Jaclyn Moriarty. Harper, $26.99 (416p) ISBN 978-0-06-288373-5

This tender and frank adult debut by YA novelist Moriarty (The Year of Secret Assignments) follows one woman’s search for happiness in a world as brimming with promises of healing as it is overflowing with letdowns. On her 16th birthday, Abi Sorenson’s beloved brother went missing. On the very same day, she received the first chapter of a mysterious self-help book titled The Guidebook in the mail, and received chapters intermittently through the years—the chapters cover everything from the death of metaphysics (in a single paragraph) to winking criticism of Keats to more traditional self-help metaphors. Now 36 with a young son, and 20 years into the lessons of The Guidebook—and still reeling from the unresolved circumstances of her brother’s disappearance, as well as grieving her ruined marriage—Abi is invited to a remote island to learn the truth about why these messages came to her. The course ultimately leads her back to her hometown and an opportunity to further explore the mysteries surrounding The Guidebook with others whose life it has haunted—which, she hopes, might somehow help her find her brother. With an eye as keen for human idiosyncrasies as Miranda July’s, and a sense of humor as bright and surprising as Maria Semple’s, this is a novel of pure velocity; it sucks the reader into Abi’s problems and her joys in equal, brilliant measure. A complex dissection of the self-help industry, as well as a complete and moving portrait of a difficult, delightful woman, Moriarty proves her adult novels can live up to her YA work’s reputation.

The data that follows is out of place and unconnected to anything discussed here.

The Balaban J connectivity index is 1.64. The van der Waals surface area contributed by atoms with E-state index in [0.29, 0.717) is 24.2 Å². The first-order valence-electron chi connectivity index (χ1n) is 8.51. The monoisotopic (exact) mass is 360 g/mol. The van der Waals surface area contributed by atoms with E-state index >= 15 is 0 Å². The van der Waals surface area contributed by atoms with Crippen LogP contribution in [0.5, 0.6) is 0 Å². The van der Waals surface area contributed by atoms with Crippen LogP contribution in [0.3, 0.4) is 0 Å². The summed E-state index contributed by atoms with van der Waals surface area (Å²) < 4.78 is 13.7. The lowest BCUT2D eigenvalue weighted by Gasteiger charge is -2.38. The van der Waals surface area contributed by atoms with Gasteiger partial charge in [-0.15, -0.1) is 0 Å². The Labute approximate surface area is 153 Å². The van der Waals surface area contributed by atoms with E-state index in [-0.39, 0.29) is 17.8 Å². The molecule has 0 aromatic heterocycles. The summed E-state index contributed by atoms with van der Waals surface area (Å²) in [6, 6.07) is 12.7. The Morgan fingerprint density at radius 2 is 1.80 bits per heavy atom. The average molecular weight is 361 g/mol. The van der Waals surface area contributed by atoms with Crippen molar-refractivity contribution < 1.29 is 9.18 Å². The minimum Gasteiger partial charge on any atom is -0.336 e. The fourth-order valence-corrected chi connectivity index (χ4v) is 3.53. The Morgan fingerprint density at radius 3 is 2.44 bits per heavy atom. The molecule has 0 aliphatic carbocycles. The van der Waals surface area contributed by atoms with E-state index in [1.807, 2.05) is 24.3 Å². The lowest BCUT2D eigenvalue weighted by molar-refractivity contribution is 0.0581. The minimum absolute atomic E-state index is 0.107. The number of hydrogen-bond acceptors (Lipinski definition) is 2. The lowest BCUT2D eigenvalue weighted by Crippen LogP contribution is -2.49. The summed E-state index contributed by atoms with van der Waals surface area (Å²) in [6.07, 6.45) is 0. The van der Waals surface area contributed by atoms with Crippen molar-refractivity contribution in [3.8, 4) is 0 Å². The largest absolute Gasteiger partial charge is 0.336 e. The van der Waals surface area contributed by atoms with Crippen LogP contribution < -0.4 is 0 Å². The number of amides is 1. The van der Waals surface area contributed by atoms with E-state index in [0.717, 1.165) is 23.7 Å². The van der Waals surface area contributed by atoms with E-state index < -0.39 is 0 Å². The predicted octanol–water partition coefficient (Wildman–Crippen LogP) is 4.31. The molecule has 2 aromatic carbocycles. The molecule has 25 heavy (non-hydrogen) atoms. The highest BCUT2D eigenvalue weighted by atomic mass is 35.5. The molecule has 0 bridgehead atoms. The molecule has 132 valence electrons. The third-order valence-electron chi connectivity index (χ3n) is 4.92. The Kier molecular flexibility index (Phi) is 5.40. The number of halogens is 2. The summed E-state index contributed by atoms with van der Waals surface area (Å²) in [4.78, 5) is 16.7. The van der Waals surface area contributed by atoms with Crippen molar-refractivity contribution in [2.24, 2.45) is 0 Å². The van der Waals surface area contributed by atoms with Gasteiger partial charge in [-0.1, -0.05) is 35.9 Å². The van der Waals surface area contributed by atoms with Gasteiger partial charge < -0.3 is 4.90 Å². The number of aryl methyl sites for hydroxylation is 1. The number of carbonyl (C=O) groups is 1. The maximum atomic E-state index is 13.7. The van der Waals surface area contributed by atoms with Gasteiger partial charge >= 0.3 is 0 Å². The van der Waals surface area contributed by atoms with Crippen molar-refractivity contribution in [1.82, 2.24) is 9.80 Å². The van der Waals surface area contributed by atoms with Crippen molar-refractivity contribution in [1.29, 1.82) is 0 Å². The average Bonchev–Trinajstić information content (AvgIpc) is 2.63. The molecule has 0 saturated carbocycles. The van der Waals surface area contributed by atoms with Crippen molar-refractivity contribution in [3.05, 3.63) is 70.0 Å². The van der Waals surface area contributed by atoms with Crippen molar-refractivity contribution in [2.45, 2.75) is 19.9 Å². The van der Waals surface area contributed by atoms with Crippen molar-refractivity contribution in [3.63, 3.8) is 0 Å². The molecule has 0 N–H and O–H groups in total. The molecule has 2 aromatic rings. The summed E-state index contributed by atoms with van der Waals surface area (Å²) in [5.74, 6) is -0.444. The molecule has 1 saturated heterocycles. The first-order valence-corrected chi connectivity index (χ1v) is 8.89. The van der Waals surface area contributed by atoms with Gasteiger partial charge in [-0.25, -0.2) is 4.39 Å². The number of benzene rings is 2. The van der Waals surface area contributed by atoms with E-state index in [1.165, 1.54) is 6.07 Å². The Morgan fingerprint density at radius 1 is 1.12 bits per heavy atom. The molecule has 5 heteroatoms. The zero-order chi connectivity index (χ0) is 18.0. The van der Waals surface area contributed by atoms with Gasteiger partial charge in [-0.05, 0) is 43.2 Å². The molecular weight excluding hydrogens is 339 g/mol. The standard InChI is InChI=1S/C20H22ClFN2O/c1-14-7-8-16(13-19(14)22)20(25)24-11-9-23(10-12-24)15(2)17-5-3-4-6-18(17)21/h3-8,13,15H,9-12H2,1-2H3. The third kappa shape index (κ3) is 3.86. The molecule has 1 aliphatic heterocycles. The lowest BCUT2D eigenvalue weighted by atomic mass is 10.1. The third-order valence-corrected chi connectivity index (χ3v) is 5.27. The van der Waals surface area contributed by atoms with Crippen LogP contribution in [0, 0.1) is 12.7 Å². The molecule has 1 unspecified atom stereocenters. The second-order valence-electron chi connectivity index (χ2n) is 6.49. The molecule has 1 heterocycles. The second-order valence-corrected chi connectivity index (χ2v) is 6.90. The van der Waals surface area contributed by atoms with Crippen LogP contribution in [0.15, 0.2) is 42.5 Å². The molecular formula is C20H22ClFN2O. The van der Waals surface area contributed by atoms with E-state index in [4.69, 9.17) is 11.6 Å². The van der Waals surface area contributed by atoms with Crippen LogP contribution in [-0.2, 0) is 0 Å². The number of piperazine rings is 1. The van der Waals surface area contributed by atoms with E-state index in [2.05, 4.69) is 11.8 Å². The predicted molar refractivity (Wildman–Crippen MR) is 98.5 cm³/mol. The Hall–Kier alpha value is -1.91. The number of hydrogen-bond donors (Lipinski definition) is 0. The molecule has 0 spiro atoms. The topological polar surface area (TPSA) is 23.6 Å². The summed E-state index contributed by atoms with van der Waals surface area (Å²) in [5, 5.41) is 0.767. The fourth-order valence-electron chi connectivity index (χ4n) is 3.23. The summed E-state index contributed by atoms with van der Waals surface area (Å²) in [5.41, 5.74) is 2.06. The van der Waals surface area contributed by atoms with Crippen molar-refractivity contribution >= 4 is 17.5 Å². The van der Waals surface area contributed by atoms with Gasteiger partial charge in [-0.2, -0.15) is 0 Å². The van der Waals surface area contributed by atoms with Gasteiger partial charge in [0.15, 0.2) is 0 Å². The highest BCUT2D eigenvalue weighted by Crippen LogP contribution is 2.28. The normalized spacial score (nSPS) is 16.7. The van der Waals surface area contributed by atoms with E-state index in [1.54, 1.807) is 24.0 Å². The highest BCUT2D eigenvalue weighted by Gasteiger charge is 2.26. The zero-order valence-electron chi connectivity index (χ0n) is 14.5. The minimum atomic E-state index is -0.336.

Beijing Payback

Daniel Nieh. Ecco, $26.99 (320p) ISBN 978-0-06-288664-4

College basketball player Victor Li, the narrator of Nieh’s remarkable debut, has little to concern him beyond his next game, until his restaurateur father, Vincent Li, is killed in a burglary at home in L.A. Sun Jianshui, a 30-ish immigrant who was raised by Vincent before he married and left for America, tells Victor that his father was part of a criminal enterprise formed when Vincent was a young man in China in the years after Mao’s death. According to Sun, Vincent was murdered for refusing to import a dangerous product called Ice. A letter from Vincent to Victor that Victor finds among his father’s papers instructs him to accompany Sun to Beijing and destroy the syndicate. The rich cast includes beautiful young courtesans, Chinese thugs, Russian gangsters, French journalists, and corrupt police in Beijing. Nieh, a Chinese-English translator, has a real gift for language; one character has “a voice that sounds the way strawberries taste.” This impressive blend of crime and coming-of-age marks Nieh as a talent to watch.